Multiplayer Network

Hello guys,

I’ve working on rts game and now i need add network support.

I’m using UDP Socket. I’ll have max 8~15 players per server instance and i’m doing this way to implement some security:

1- UDPClient connects to UDPServer, per session UDPServer creates one AESKEY and AESIV.
2- UDPClient sends packet requesting AESKEY and AESIV.
3- UDPServer sends packet containing AESKEY and AESIV to UDPClient.
4- UDPClient generates random string, encrypt it and sends packet to UDPServer. UDPServer decrypt and send a packet containing the decrypted string back to UDPClient.
5- UDPClient receives the packet and compare it with random string generated. If matches, the connection is OK and “SECURE” to transfer data.

  • All packets are sending with compression, to minimize network impact.

My problem is, how to identify UDP Flood (DDoS) on the server?

On my current test, i’m doing this way:

long NowTicks = DateTime.Now.Ticks,
        sub = NowTicks - session.LastPacketTime;
double TotalMiliseconds = TimeSpan.FromTicks(sub).TotalMilliseconds;

if (TotalMiliseconds < 100)

If the last packet (before actual), was send 0.1s before, i consider this packet as flood.
If the session reach 50+ flood packets, the server’ll not parse any more packets from the client.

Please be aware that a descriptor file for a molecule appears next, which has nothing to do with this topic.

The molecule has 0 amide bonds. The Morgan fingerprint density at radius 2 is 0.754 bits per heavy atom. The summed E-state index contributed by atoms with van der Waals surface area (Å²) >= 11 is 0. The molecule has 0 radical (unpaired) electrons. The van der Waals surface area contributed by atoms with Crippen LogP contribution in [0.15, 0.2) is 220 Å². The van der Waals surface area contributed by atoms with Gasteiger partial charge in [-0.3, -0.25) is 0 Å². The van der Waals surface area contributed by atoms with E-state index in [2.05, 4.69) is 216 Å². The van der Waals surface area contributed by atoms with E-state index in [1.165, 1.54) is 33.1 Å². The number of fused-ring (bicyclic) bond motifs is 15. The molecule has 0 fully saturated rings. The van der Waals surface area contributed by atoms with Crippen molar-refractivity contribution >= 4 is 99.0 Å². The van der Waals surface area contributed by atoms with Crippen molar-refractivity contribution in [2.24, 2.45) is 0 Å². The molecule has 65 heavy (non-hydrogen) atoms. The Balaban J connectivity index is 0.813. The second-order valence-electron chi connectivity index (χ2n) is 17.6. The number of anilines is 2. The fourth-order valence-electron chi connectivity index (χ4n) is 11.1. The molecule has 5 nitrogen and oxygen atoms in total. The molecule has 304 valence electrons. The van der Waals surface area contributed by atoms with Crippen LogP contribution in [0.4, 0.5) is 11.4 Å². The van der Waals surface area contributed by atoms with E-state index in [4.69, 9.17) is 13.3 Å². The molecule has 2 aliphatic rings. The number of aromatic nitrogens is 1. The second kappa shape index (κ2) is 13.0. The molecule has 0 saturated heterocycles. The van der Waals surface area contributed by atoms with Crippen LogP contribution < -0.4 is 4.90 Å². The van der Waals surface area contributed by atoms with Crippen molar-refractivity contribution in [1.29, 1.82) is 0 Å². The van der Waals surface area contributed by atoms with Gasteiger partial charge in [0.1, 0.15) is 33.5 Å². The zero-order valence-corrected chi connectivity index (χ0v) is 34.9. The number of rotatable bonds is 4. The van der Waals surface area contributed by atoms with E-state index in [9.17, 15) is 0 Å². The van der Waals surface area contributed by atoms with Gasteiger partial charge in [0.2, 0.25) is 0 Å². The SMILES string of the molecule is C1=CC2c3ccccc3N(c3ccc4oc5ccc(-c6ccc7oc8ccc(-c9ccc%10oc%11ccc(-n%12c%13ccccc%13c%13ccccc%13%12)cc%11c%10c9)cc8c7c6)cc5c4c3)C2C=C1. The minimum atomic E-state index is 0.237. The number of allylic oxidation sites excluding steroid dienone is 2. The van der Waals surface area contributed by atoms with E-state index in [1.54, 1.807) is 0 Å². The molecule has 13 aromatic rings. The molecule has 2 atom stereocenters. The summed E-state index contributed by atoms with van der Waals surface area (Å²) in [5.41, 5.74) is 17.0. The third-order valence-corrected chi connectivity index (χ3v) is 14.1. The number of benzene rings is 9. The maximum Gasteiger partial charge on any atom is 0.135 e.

I need to deny the packet from the client, and not stop parsing it. Anyone knows some way to do it on udp?

On the server i’m using System.Net.Sockets.UdpClient.
On the client i’m using System.Net.Sockets.Socket.

from a Networkers perspective, there is no way to acually block an UDP flooding on a single machine. UDP will arrive at your Network Card, no matter what the Software is doing. UDP floods intend to use more resources of your Hardware than you can provide. Usually UDP floods are blocked using specific Networking Hardware or multiple Servers. If you stop parsing the packets then you did everything you can do at your side of the Network Card. This will at least stop the flooding Player from participating and maybe loosing the fun doing it.

Well there is one Thing you can try, but it’s a hackers Thing: If the attacker is in the LAN, you can try to send spoofed ARP packets (OSI Layer 3!), telling the attacker your MAC would belong to another IP. then his packets will not reach your machine. This “Counter attack” worked a few years back, and in LAN only.

Sorry there is not more i can tell you.

Your answer was really helpfull. I had a little hope that it could be done ;-;

I’ll not use spoofed ARP packets… i’ll keeping not parsing “udp flooded” packets.

Thank you! My problem is solved! :smile: